First Edition published in 2013
Eating on the Wild Side: The Missing Link to Optimum Health
By Jo Robinson
Did you know that iceberg lettuce, the most popular variety of leafy green in the US, has the lowest nutritional value of all types of lettuce, or that broccoli begins losing its cancer fighting compounds 24 hours after being harvested? After gathering, studying and analyzing the information from more than one thousand research journals published in the US and abroad, bestselling investigative journalist Jo Robinson explains how the application of technology to agriculture over the generations has led to the loss of important phytonutrients (phyton: plant). According to Robinson, compared with wild fruits and vegetables, most of our man-made varieties are significantly lower in vitamins, minerals, and essential fatty acids. Moreover, some varieties of produce in our supermarkets are so relatively low in phytonutrients and high in sugar that they can aggravate our health problems, instead of alleviating them. Therefore, if you are trying to gain the most health benefits from your vegetables, the choices that you make while shopping for fresh produce are essential. As described in the book, two of the main factors to consider while trying to identify the most healthful vegetables available are their color and the arrangement of their leaves. “Plants can’t fight their enemies or hide from them, so they protect themselves by producing an arsenal of chemical compounds (phytonutrients) that protect them from insects, disease, damaging ultraviolet light, inclement weather, and browsing animals,” Robinson explains. As a consequence, plants that are more exposed to these factors, such as those with loose and open leaves, generate more phytonutrients. The phytonutrients found in greens enhance our immune system, repair DNA damage and prevent cancer.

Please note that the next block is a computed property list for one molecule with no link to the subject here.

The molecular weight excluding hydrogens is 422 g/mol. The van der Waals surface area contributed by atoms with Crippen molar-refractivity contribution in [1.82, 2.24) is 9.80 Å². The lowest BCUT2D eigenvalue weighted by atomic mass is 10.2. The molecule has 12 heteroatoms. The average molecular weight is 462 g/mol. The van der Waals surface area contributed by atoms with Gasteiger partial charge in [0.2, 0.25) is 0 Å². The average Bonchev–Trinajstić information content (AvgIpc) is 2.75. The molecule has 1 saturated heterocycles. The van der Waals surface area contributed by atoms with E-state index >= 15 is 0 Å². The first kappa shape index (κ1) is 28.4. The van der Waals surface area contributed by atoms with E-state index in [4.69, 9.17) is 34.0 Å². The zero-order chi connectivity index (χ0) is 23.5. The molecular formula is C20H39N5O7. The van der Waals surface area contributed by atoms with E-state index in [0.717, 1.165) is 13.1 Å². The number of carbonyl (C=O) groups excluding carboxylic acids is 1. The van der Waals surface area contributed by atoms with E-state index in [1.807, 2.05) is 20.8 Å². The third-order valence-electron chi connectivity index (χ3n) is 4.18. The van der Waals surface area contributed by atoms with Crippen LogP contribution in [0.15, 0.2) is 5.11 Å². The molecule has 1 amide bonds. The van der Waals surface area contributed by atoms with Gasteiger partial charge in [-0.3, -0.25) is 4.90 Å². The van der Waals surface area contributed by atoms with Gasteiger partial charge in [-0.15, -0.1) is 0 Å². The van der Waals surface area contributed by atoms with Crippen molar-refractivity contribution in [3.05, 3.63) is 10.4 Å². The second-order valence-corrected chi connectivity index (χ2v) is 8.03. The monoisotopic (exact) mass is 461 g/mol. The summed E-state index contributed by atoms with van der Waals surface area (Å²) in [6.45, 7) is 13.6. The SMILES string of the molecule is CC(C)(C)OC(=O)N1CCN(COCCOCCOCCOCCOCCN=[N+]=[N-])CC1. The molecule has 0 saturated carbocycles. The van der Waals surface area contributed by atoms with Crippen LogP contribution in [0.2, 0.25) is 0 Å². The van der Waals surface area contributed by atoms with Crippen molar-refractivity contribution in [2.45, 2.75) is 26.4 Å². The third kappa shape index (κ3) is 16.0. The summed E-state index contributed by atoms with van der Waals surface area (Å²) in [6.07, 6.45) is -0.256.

Eating on the Wild Side is an extraordinarily informative book that will give you the tools you need to improve your diet by choosing the most highly nutritious varieties of fruits and vegetables, and the most efficient ways to store, prepare and cook your produce in order to retain most of their health benefits. By making some easy and simple changes to your shopping, storing and cooking habits, you can significantly improve your overall health.
- More about books.
- Living with the Planet, Catherine von Ruhland
- Silent Spring, Rachel Carson
- Ready, Set, Green, Graham Hill & Meaghan O’Neill
- A New Green History of the World, Clive Ponting
- Walden, or Life in the Woods, Henry D. Thoreau
- Mad Cowboy, Howard F. Lyman
- The Climate War, Eric Pooley
- An Autobiography or The Story of my Experiments with Truth, Mohandas Gandhi
- It’s Easy Being Green, Crissy Trask
- The Genesis Enigma, Andrew Parker
- Why People Need Plants, Edited by Carlton Wood and Nicolette Habgood